I’m a regular visitor to Birmingham (we have a number of clients based there). I rarely get the opportunity however to explore the city much beyond the confines of the particular company I’m visiting. On a recent trip, however, I was able to take time out to fulfil a desire I’ve harboured for some time and that was to take a look around the new Library of Birmingham.
Dubbed the ‘Bling Ring’ or “Vuitton Library” (for obvious reasons) the library or ‘hub’ as it is also known, which opened in late 2013 is stacked high over Centenary Square, and at the cost of £188m the library is the largest public building of its kind in Europe. It was designed by the Delft-based architects, Mecanoo – named, with a Dutch inflection, after Frank Hornby’s famous construction sets.
According to Francine Houben, founding partner of Mecanoo and the library’s lead designer: “The circles around the library represent people joining together, a bit like the Olympics logo, as well as representing something of Birmingham’s industrial history and its jewelry making, too. But mostly it’s the idea of people of all ages and cultures sharing a public building that is truly theirs.”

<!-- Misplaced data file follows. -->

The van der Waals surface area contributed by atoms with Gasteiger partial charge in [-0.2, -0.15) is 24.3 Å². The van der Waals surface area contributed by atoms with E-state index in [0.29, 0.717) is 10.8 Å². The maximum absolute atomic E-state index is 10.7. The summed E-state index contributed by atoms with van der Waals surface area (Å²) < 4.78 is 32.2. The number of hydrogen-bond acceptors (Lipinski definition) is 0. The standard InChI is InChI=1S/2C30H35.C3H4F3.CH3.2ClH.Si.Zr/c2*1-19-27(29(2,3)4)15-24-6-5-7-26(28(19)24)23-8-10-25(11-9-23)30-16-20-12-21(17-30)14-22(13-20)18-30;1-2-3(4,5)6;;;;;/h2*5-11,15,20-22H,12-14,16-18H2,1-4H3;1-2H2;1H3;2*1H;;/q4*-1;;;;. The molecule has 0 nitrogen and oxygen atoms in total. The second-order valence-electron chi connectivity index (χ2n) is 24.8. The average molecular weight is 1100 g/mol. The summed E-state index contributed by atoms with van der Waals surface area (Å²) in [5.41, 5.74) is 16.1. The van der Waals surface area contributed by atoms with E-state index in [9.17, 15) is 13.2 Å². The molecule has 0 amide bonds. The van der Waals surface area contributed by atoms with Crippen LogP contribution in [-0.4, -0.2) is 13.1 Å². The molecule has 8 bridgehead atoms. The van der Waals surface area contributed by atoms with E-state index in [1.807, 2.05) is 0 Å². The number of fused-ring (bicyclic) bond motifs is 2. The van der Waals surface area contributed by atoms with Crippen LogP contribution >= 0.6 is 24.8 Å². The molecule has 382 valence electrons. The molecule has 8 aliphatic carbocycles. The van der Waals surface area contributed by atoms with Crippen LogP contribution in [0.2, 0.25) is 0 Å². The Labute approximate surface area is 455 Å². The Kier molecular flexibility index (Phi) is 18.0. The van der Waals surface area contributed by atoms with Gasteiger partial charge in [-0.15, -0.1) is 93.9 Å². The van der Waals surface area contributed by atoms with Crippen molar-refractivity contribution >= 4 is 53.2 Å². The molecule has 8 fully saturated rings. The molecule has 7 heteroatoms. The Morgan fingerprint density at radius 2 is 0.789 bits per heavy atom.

The building comprises of 9 floors, two of which have beautiful open air gardens which afford spectacular panoramic views of the city. The very top floor houses the ‘The Shakespeare Memorial Room’, designed in 1882 by John Henry Chamberlain for the first Central Library. When the old building was demolished in 1974 Chamberlain’s room was dismantled and later fitted into the new library complex. It houses Britain’s most important Shakespeare collection, and one of the two most important Shakespeare collections in the world. This juxtaposition of old and new seems a fitting way to ‘crown’ this architectural wonder.